In order to understand where to go next with your analysis, you will have to understand more about the data that has been produced by geoMX. I have not used this specific program suite but there are likely different options for how to export the data, e.g., as normalised counts, log2 normalised counts, etc. There may even be options within the program for how to conduct differential expression analysis, or to output raw counts such that you could separately use something like DESeq2 for normalisation and differential expression.
If you have run your own NanoString experiment, though, then you should have access to the raw data RCC files. In this case, there can be 2 approaches:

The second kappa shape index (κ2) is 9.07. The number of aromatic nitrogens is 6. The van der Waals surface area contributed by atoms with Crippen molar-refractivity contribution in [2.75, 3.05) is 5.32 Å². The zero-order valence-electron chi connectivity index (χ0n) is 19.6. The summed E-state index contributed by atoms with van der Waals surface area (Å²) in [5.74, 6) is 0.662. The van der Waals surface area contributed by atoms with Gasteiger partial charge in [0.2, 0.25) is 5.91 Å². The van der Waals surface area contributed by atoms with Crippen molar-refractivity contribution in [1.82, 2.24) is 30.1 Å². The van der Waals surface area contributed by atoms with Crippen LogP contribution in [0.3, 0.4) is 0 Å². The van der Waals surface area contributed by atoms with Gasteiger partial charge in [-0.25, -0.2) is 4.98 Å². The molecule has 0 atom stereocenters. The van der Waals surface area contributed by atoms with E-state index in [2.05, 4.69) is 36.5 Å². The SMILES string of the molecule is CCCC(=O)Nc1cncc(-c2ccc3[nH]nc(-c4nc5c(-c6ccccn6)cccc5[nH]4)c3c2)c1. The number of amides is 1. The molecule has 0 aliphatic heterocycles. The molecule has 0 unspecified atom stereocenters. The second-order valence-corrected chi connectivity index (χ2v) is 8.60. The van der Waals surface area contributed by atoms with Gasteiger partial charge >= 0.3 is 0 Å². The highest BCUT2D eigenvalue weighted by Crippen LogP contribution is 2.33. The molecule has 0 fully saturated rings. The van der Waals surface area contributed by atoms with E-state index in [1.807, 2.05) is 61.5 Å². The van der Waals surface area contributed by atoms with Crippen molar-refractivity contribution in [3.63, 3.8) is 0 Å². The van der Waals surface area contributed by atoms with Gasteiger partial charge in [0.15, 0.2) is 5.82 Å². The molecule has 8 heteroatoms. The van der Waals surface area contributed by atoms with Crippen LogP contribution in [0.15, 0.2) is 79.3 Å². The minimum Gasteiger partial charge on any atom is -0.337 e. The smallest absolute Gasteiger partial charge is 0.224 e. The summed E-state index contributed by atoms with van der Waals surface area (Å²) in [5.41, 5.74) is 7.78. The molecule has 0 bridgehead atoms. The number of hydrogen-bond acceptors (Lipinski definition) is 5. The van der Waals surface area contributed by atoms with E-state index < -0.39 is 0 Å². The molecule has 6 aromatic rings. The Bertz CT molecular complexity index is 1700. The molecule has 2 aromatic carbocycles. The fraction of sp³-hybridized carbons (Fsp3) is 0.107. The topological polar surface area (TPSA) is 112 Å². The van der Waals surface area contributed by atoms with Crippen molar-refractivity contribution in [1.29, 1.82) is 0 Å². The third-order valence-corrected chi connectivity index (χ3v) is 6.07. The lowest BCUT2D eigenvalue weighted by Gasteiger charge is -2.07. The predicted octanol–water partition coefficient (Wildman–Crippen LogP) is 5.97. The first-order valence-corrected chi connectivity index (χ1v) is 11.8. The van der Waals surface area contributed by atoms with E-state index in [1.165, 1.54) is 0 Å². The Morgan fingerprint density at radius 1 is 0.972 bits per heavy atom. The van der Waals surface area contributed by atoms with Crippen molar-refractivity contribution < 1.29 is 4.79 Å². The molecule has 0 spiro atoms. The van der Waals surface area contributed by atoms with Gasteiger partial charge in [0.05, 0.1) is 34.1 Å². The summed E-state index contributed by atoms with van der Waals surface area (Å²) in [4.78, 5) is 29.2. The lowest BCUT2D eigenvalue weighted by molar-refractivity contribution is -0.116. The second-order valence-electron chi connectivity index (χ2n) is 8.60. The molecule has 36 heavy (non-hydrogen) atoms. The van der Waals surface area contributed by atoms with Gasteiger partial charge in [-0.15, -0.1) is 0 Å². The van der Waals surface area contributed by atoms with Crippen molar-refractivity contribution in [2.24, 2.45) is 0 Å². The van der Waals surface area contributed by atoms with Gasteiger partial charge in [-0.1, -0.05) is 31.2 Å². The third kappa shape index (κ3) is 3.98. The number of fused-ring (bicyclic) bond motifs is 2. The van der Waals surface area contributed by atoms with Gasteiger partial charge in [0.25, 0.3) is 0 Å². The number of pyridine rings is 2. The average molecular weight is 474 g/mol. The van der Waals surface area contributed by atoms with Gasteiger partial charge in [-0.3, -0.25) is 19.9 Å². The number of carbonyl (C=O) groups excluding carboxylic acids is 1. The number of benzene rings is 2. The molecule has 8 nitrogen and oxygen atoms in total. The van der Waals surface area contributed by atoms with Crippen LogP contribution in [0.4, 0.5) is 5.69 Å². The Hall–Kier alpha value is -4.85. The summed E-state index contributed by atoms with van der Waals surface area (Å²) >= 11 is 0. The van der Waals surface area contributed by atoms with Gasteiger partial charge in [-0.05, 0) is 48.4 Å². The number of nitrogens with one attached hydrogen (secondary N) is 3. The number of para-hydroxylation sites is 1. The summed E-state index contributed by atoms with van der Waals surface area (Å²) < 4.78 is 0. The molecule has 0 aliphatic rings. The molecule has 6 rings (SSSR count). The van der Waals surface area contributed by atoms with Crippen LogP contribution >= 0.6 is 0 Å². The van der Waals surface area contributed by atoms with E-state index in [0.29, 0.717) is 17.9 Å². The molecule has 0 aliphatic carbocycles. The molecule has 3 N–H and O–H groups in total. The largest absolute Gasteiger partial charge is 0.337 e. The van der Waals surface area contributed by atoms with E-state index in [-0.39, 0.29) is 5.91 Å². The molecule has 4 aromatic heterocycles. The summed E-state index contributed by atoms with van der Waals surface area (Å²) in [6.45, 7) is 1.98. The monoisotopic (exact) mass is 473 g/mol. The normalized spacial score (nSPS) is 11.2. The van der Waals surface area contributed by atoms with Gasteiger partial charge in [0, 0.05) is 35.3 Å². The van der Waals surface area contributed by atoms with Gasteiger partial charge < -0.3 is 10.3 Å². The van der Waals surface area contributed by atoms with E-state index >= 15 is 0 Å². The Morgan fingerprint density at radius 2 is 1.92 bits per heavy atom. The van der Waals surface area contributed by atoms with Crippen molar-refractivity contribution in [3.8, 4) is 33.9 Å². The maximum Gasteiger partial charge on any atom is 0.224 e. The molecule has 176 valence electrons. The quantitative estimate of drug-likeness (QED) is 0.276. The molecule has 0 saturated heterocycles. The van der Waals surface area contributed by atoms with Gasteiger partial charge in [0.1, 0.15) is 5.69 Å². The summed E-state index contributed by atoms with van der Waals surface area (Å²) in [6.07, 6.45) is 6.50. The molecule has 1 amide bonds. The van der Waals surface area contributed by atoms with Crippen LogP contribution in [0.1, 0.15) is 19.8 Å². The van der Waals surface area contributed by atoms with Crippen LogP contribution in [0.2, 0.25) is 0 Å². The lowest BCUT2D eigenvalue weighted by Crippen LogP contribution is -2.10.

If you are more comfortable using point-and-click GUIs, then nSolver may be the best option for you. It normalises the raw RCC data and can conduct differential expression analysis via the Advanced Analysis plugin (installed separately), and can perform PCA and generate volcanos.
If you are okay with the command line, then you can import RCC data into a raw count ExpressionSet object via NanoStringQCPro, and perform QC using this package, too. After QC, you can normalise the data via RUVSeq / DESeq2, and fit the actual GLM for differential expression via the standard DESeq2 functions.
Another option is NanoStringDiff package.